That apprenticeship went on for so long that I really started to feel like there was something wrong with me. I knew I was putting in the work. I mean, I’m very diligent. I couldn’t understand what my problem was. I wrote three books that were terrible and didn’t show to anyone. Then, I got to that fourth book and I thought it was a little better. But what I hadn’t thought of was the market. The novel, Safelight, was a very spare, initially severe story about a disaffected paramedic who falls for a patient with HIV. The story does not immediately invite the reader in and requires a little patience, which, given today’s climate for literary fiction, is not the best way to attract attention.
Anyway, after those 12 years, despite the slow beginning, I thought I’d finally written a decent book. So, I decided to try to sell it. I got an agent and we sent the book out to, I don’t know, 15 or 20 publishing houses. And there was real interest from Viking and from Penguin, but in both cases it was from young editors who were shot down by the marketing department. Dan Menaker, the editor-in-chief at Doubleday also liked it, and he made a tentative offer, but then he was dissuaded by the head of marketing, same as the other two editors, and after much internal struggle at Doubleday, Dan was forced to withdraw his offer, too. There weren’t any other offers, and so the book was dead. And, I felt terrible. It would have been one thing if I just hadn’t sold it. But there was the initial offer that fell through. It was a big disappointment. I felt I was cursed.
I am a creature of habit, and in general I’m pretty resilient, so I was going on, writing every day as usual, but there was definitely a feeling of desolation and just of resignation. I’d been writing for over 12 years. I didn’t know what more I could do.
A few months passed, I’d started a new book, and then one morning, really early, my agent, David McCormick, called and said, “Did you read The New York Times today?”
I was on the West Coast so he called at like six in the morning, thinking I was on the East Coast. I said, “No, I just woke up two minutes ago.”
“Well, read the paper. You’re in it,” he said. Apparently Ann Godoff, the editor of Random House, had been fired, and it was announced that day that Dan Menaker would take her place as editor-in-chief at Random House. In the article about the new editor of the world’s largest publishing house, Dan announced that the first thing he would do as editor would be “to publish a first novel, Safelight, by Shannon Burke.” After 12 years of working relentlessly with no encouragement, to suddenly have my book sale announced in The New York Times… Well, it was great. Aside from the birth of my kids and getting married it’s probably the happiest moment of my life.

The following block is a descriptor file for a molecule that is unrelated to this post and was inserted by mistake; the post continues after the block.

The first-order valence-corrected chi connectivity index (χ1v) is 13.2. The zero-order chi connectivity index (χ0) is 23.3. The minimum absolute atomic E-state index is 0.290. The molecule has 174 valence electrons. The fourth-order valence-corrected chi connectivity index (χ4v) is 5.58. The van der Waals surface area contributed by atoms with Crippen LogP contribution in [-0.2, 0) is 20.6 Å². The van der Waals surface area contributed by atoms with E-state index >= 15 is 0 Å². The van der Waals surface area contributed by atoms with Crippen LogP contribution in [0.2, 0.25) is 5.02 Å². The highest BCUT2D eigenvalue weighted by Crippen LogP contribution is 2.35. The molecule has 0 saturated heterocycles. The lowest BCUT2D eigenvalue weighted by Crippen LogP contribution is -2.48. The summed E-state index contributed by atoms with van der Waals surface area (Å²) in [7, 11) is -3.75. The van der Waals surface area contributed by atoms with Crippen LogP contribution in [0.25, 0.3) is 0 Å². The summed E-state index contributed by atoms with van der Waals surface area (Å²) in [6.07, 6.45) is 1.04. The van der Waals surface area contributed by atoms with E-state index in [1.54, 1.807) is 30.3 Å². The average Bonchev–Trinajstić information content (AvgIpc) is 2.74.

Recently I had the cover review in the Sunday Times. It was a great review and that was really nice, too, but I think that first realization that I’d sold my book, that was my happiest moment in publishing.
For you, what is the easiest thing about being writer?
It’s what I’d do whether I got paid for it or not. So, to actually make a living doing this thing that I’d do anyway, well, that’s nice.
What’s the most difficult?
Keeping things lively. Writing is a lonely business. I tend to sink pretty deeply into the stories. I have to make sure to get out into the world.
There’s a push and pull to this. You need to be at some remove to write and to think about things and you need long hours of unbroken solitude and silence to get things right. But if you go too far into solitude you lose touch with the world, and that’s not good either. So, it’s finding that balance. It’s difficult sometimes.
What question do you get asked about your writing most often?
Did that really happen? People ask that all the time.
What’s the question you’d like to be asked?
Uhm, what books do you like? I’m not that comfortable talking about my own books, but I love to talk about other books.
Please tell us about Black Flies.
It’s about a rookie medic’s first year in Harlem. I was a medic in Harlem, so, yeah, I knew what I was writing about.
I had all these crazy stories built up from that time. I wrote a lot of them out in that first year I was working on the ambulance. I thought it would be simple to turn them into a novel. And it was easy to copy out what had happened. Writing the stories took a few months. It took ten years to see the larger story and to understand the implications of what had happened.
The book is about the psychological changes that came about when you confront and are continually surrounded by death, and also, of the possibilities for ordinary people, in bad circumstances, to act horribly.
It’s about going to the dark side of human behavior and then trying to return to the ordinary world. And all of it taking place in the world of a few ambulance crews working out of Station 18 in Harlem.